Quick Checklist: Accessibility

Kimberly Chessler -

Many students have different needs; following this quick checklist can help these students have a successful learning experience in your course. This document provides basic information on creating an accessible course. More detailed information and in depth guidelines can be found here: Guidelines: Authoring Accessible Content.


Individuals using screen readers can navigate through headings that are appropriately styled, are descriptive and are organised in a logical hierarchy. In order for headings to be properly synthesized by screen readers, it is important to ensure:

  • Each page includes descriptive headings that organize information appropriately
  • Headings and subheadings are marked up (via HTML) in a logical, hierarchical manner starting with H2 tags.


Screen readers read out lists in a different way from standard paragraph text. For this reason, lists should be created with auto-formatted lists, and not hand-typed numbers or bullets. Where possible, provide a heading or descriptive text before the list to let the learner know what is coming.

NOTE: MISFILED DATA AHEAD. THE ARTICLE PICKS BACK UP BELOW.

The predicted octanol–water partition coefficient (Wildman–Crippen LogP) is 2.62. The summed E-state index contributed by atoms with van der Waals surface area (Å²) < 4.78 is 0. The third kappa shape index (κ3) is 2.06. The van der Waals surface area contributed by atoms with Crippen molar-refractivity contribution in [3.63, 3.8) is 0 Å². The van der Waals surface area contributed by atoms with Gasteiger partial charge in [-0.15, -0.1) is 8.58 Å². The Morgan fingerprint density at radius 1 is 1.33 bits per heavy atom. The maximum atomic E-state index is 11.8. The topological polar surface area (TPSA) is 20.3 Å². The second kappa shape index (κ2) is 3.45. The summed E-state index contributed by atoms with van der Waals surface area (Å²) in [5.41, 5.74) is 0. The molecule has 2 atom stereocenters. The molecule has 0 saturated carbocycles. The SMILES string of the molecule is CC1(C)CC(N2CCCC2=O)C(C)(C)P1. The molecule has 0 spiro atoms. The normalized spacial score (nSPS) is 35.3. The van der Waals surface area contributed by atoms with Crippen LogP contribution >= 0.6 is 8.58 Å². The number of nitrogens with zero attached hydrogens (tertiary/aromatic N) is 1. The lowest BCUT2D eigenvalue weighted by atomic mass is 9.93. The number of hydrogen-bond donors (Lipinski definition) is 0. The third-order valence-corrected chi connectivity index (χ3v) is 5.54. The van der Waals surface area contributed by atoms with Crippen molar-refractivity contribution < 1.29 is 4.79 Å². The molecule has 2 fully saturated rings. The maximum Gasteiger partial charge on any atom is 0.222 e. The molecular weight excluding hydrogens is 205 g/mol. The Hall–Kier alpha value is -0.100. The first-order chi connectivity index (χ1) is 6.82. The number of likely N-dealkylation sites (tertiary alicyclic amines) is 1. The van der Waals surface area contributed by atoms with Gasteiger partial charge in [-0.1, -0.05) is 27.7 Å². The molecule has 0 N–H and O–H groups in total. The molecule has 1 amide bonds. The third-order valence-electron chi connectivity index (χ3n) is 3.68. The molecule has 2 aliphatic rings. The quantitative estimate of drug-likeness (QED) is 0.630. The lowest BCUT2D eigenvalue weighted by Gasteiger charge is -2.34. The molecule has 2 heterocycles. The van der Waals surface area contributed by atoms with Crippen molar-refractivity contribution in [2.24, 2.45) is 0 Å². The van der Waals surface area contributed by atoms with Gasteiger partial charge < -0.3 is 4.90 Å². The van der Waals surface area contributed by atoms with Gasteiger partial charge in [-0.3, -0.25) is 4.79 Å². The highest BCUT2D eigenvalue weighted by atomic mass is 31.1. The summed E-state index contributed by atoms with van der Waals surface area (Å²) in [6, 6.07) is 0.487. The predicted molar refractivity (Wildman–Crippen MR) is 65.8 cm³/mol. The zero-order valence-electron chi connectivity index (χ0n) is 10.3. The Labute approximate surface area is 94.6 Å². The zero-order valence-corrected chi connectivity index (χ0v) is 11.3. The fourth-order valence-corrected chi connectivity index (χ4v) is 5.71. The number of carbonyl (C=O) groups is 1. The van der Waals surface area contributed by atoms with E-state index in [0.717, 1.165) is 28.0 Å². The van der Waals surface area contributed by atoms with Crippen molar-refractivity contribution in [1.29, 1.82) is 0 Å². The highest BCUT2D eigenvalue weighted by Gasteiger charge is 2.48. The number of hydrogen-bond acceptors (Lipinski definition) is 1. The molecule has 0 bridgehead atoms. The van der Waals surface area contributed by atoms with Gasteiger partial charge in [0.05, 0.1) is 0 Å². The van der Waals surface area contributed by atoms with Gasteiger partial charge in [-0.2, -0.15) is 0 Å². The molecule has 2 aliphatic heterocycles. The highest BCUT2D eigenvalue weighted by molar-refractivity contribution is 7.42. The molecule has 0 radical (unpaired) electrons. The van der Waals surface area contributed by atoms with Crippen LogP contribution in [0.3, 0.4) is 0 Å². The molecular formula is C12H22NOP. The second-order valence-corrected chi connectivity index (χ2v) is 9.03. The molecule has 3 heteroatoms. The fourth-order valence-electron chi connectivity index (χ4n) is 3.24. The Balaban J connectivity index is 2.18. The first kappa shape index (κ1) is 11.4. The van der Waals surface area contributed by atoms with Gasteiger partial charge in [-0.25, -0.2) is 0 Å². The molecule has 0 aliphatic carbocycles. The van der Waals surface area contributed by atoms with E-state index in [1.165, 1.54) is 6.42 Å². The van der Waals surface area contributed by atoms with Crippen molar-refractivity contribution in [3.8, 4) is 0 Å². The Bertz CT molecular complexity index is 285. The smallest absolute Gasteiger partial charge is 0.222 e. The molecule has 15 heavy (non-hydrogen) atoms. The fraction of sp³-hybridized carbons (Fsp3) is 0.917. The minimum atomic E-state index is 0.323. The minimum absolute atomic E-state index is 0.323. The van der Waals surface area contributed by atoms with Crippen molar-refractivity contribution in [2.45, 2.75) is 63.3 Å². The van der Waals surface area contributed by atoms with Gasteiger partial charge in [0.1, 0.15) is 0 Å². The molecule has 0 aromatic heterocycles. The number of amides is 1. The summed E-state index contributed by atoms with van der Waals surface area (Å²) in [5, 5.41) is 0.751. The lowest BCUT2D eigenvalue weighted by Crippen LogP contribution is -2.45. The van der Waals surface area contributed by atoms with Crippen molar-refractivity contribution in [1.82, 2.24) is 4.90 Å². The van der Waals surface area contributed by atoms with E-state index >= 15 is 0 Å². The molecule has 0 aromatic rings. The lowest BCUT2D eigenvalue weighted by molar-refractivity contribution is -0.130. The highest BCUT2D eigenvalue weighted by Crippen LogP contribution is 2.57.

Give links unique and meaningful names. For example, instead of saying “click here to find out more about link accessibility,” say, “to learn more, read this article on writing salient descriptive links.”  


Tables should be added to the text as editable tables in the text, not as images. How to Add Tables.


Screen readers can read properly embedded alternative text for images. How to Add alt text. This resource provides valuable guidance on creating great alt text: The Definitive Guide to the Alt Text Field.


Videos should have captioning. Proper captions include correct capitalization and punctuation. If a video does not have captions, ensure there is a text equivalent.

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